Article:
The Seven “S’s” of Property Investment
By Guest Blogger, Peter Koulizos, property lecturer and author www.thepropertyprofessor.com.au
The property cycle plays a big part in determining price increases (and decreases) so when you do buy, you want to ensure that you buy in a state that is about to enter the upward swing of the property cycle.
City or Town
(I know the word “city” doesn’t start with the letter “S” but it does start with the “S” sound!)
Sydney and Melbourne have enjoyed some great price rises of late but they are now both in the downward phase of the property cycle. However, this doesn’t mean that the whole state is in the downward phase. Often what will happen is once the capital city has had its price rises, there is a ripple effect and nearby regional areas take off. This is often because the capital city property prices are too high and more people look for cheaper accommodation outside of the city and just commute to their work in the city. Think Newcastle or Wollongong or Blue Mountains.
It’s just not enough to buy in the right state and city/town; you also have to select the right suburb. Some suburbs do better than others for a number of reasons such as proximity to the CBD, sea, and great amenities, facilities, etc. You need to do the research and pick the right suburb. I particularly like up and coming gentrifying suburbs that you will find close to the CBD and/or sea.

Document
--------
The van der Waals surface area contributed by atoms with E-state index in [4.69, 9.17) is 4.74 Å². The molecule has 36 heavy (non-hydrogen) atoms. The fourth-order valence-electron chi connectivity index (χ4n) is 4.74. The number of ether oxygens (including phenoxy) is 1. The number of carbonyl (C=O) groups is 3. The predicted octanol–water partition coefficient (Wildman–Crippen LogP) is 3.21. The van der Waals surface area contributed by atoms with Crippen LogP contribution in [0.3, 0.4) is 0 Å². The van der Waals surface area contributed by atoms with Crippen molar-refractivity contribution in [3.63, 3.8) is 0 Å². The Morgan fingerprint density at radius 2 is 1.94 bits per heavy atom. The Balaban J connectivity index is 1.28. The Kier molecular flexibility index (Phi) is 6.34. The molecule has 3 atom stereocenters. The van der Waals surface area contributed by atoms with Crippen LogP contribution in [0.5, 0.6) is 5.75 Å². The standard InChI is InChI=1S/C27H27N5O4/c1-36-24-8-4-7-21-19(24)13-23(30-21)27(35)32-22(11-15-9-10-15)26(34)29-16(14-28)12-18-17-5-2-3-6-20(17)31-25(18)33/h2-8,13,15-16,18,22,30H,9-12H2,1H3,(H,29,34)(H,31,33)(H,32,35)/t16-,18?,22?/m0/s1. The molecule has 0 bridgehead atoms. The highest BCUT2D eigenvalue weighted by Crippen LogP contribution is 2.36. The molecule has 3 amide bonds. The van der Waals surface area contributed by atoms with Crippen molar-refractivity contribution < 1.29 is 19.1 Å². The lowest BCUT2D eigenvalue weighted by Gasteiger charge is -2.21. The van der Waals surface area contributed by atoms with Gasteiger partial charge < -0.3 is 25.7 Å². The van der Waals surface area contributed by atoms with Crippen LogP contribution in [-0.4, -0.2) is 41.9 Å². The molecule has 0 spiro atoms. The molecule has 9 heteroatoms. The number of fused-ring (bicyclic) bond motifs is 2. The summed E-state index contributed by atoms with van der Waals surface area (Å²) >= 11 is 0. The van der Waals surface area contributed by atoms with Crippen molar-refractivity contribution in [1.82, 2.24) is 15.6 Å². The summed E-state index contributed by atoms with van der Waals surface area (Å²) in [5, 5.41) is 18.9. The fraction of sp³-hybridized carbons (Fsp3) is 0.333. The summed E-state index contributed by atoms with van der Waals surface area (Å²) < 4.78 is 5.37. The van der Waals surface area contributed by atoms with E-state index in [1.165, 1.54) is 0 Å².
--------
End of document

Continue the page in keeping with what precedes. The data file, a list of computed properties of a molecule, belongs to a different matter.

Once you have selected the right suburb, you then need to look for the best streets. There’s no point in buying in a state and city/town that is about to experience the upward swing of the property cycle, and a suburb that is close to the CBD and has great amenities if the property is on a very busy main road. This might be a great place to buy commercial property but it is not such a great place for residential property.
Assuming you have the right location, it is time to select the style of property that will help ensure good capital growth. The best styles of property, especially in our eastern and southern states are period/character style buildings. These properties were generally built before World War 2 and include such styles as Californian bungalows, Federation, Edwardian and Victorian.
Size does matter in property, especially the size of the dwelling. Bigger is not always better. For example, a brand new seven bedroom home might look great but it’s not very practical when it comes to finding a tenant and it may also diminishes your capital growth prospects. Not many renters are interested in seven bedroom homes and if the house is so big, you have probably sunk most of your money into the depreciating component (the building) rather than the appreciating asset (the land).
(I would normally refer to this as “Land” but as it doesn’t start with the letter or sound “S”, it’s the best synonym I could come up with!)
If you want to make money in property, you’d better make sure that you buy a property that has a valuable land component. Interestingly, bigger is not always better. A house on a large block of land on the outskirts of the metropolitan area with limited amenities and facilities will probably not perform as well as a property on a smaller block of land which is close to the CBD. If you can’t afford to buy a house but a flat or unit (never a new high rise apartment!!) is within your budget, buy a flat/unit that is in a small group so that even though the flat/unit shares the block with other flats/units, it doesn’t share it with hundreds of other high rise apartments.
Before you buy, remember the 7 “S”:
- Soil (Land)
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